Chapter 2. Old Worlds, New Worlds, 1400-1600

Chapter 3. Colonization and Conflict in the South, 1600-1750

Chapter 4. Colonization and Conflict in the North, 1600-1700

Chapter 5. The Mosaic of Eighteenth-Century America, 1689-1768

Chapter 6. Toward the War for American Independence, 1754-1776

Chapter 7. The American People: The American Revolution, 1775-1783

Chapter 8. Crisis and Constitution, 1776-1789

Chapter 9. The Early Republic, 1789-1824

Chapter 10. The Opening of America, 1815-1850

Chapter 11. The Rise of Democracy, 1824-1840

Chapter 12. The Fires of Perfection, 1820-1850

Chapter 13. The Old South 1820-1860

Chapter 14. Western Expansion and the Rise of the Slavery Issue, 1820-1850

Chapter 15. The Union Broken, 1850-1861

Chapter 16. Total War and the Republic, 1861-1865

Chapter 17. Reconstructing the Union, 1865-1877

Chapter 18. The New South & the Trans-Mississippi West, 1870-1914

Chapter 19. The New Industrial Order, 1870-1914

Chapter 20. The Rise of an Urban Order, 1870-1914

Chapter 21. The Political System under Strain at Home and Abroad, 1877-1900

Chapter 22. The Progressive Era, 1890-1920

Chapter 23. The United States and the Collapse of the Old World Order, 1901-1920

Chapter 24. The New Era, 1920-1929

Chapter 25. The Great Depression and the New Deal, 1929-1939

Chapter 26. America's Rise to Globalism, 1927-1945

Chapter 27. Cold War America 1945-1954

Chapter 28. The Suburban Era 1945-1963

Chapter 29. Civil Rights & Uncivil Liberties 1947-1969

Chapter 30. The Vietnam Era 1963-1975

Chapter 31. The Conservative Challenge, 1976-1992

Chapter 32. The United States in a Global Community, 1989 - Present

About the Author

James West Davidson

James West Davidson received his B.A. from Haverford College and his Ph.D. from Yale University. A historian who has pursued a full-time writing career, he is the author of numerous books, among them After the Fact: The Art of Historical Detection (with Mark H. Lytle), The Logic of Millennial Thought: Eighteenth Century New England, and Great Heart: The History of a Labrador Adventure (with John Rugge). He is co-editor with Michael Stiff of the Oxford New Narratives in American History, in which his most recent book appears: 'They Say': Ida B. Wells and the Reconstruction of Race.

Brian DeLay

Brian DeLay (Ph.D., Harvard) is Assistant Professor of History at the University of California, Berkeley. He specializes in colonial and 19th century U.S. and Mexican history. His scholarship has won awards from the Society for Historians of the Early American Republic, the Western History Association, the Council on Latin American History, the American Society for Ethnohistory, the Pacific Coast Branch of the American Historical Association, and the Society for Historians of American Foreign Relations. He is the author of War of a Thousand Deserts: Indian Raids and the U.S.-Mexican War (Yale, 2008), and is currently at work on a book about the international arms trade and the re-creation of the Americas during the long nineteenth century. He can be reached at delay@berkeley.edu and his website is http://history.berkeley.edu/faculty/DeLay/.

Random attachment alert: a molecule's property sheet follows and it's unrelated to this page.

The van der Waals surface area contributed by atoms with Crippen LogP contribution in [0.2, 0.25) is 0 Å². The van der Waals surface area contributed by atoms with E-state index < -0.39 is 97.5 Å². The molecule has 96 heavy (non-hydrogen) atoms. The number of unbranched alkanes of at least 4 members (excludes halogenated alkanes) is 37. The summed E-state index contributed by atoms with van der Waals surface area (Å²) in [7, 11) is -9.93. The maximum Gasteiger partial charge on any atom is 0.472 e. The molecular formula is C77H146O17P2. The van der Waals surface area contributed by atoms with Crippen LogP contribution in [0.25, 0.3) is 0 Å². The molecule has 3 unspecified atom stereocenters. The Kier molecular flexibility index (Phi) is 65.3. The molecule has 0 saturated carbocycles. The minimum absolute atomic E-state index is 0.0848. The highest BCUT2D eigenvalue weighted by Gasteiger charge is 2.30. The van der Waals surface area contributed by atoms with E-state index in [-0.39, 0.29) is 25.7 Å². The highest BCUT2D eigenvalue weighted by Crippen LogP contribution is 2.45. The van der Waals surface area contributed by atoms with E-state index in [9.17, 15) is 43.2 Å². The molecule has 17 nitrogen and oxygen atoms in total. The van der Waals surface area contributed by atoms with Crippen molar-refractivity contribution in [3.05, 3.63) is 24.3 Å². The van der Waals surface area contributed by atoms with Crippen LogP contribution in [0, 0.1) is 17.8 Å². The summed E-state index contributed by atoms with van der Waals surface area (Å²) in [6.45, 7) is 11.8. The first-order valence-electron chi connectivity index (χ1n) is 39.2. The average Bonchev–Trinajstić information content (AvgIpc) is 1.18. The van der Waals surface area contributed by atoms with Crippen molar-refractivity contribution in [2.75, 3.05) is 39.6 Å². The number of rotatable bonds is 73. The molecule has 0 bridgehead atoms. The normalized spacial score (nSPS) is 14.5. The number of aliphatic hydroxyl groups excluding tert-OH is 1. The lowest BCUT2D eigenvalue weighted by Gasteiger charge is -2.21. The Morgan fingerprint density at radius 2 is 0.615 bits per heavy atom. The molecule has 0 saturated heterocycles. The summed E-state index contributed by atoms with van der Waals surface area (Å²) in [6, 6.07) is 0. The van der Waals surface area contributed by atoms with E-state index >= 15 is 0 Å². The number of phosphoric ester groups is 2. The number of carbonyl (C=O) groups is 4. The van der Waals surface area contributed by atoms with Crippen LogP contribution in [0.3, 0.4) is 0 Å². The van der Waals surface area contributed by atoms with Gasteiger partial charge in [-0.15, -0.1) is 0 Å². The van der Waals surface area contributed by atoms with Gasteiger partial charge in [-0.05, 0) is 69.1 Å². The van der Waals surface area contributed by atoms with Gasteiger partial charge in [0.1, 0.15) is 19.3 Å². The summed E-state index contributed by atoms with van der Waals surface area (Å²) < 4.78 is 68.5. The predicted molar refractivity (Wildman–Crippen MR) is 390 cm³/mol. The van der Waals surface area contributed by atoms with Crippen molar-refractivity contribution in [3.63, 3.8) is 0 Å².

Christine Leigh Heyrman

Christine Leigh Heyrman is Associate Professor of History at the University of Delaware. She received a Ph.D. in American Studies from Yale University and is the author of Commerce and Culture: The Maritime Communities of Colonial Massachusetts, 1690-1750. Her book exploring the evolution of religious culture in the Southern U.S., entitled Southern Cross: The Beginnings of the Bible Belt, was awarded the Bancroft Prize in 1998.

Mark Lytle

Mark H. Lytle received his Ph.D. from Yale University and is Professor of History and Environmental Studies. he has served two years as Mary Ball Washington Professor of American History at University College, Dublin, in Ireland. His publications include The Origins of the Iranian-American Alliance, 1941-1953, After the Fact: The Art of Historical Detection (with James West Davidson), America's Uncivil Wars: The Sixties Era from Elvis to the Fall of Richard Nixon, and, most recently, The Gentle Subversive: Rachel Carson, Silent Spring, and the Rise of the Environmental Movement. He is co-editor of a joint issue of the journals of Diplomatic History and Environmental History dedicated to the field of environmental diplomacy.

Michael Stoff

Michael B. Stoff is Associate Professor of History and Director of the Plan II Honors Program at the University of Texas at Austin. The recipient of a Ph.D. from Yale University, he has been honored many times for his teaching, most recently with election to the Academy of Distinguished Teachers. He is the author of Oil, War, and American Security: The Search for a National Policy on Foreign Oil,1941-1947, co-editor (with Jonathan Fanton and R. Hal Williams) of The Manhattan Project: A Documentary Introduction to the Atomic Age, and series co-editor (with James West Davidson) of the Oxford New Narratives in American History. He is currently working on a narrative on the bombing of Nagasaki.